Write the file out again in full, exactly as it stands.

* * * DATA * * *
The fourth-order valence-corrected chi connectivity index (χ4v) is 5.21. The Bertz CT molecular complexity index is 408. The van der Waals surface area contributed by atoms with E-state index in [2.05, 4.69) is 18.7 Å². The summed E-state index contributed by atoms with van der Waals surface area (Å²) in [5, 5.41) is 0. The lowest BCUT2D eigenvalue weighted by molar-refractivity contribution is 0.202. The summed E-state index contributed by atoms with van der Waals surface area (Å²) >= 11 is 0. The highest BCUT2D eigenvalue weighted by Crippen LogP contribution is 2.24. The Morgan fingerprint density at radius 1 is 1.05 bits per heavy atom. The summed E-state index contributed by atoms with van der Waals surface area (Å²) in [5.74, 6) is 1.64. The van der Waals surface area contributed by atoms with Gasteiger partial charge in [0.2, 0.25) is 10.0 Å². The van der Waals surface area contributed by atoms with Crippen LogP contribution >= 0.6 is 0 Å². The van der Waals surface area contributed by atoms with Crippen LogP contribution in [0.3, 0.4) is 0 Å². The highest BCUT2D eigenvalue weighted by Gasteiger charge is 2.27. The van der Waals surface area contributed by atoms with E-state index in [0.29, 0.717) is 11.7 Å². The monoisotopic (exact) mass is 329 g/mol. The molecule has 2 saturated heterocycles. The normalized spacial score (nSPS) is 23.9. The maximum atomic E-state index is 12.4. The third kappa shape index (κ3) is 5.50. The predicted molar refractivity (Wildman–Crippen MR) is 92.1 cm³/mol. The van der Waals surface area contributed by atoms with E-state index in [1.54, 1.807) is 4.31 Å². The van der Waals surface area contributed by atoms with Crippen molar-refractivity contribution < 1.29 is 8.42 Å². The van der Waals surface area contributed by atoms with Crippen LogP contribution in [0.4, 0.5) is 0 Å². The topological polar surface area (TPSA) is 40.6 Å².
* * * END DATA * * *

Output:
The fourth-order valence-corrected chi connectivity index (χ4v) is 5.21. The Bertz CT molecular complexity index is 408. The van der Waals surface area contributed by atoms with E-state index in [2.05, 4.69) is 18.7 Å². The summed E-state index contributed by atoms with van der Waals surface area (Å²) in [5, 5.41) is 0. The lowest BCUT2D eigenvalue weighted by molar-refractivity contribution is 0.202. The summed E-state index contributed by atoms with van der Waals surface area (Å²) >= 11 is 0. The highest BCUT2D eigenvalue weighted by Crippen LogP contribution is 2.24. The Morgan fingerprint density at radius 1 is 1.05 bits per heavy atom. The summed E-state index contributed by atoms with van der Waals surface area (Å²) in [5.74, 6) is 1.64. The van der Waals surface area contributed by atoms with Gasteiger partial charge in [0.2, 0.25) is 10.0 Å². The van der Waals surface area contributed by atoms with Crippen LogP contribution >= 0.6 is 0 Å². The van der Waals surface area contributed by atoms with Crippen LogP contribution in [0.3, 0.4) is 0 Å². The highest BCUT2D eigenvalue weighted by Gasteiger charge is 2.27. The van der Waals surface area contributed by atoms with E-state index in [0.29, 0.717) is 11.7 Å². The monoisotopic (exact) mass is 329 g/mol. The molecule has 2 saturated heterocycles. The normalized spacial score (nSPS) is 23.9. The maximum atomic E-state index is 12.4. The third kappa shape index (κ3) is 5.50. The predicted molar refractivity (Wildman–Crippen MR) is 92.1 cm³/mol. The van der Waals surface area contributed by atoms with E-state index in [1.54, 1.807) is 4.31 Å². The van der Waals surface area contributed by atoms with Crippen molar-refractivity contribution < 1.29 is 8.42 Å². The van der Waals surface area contributed by atoms with Crippen LogP contribution in [0.4, 0.5) is 0 Å². The topological polar surface area (TPSA) is 40.6 Å².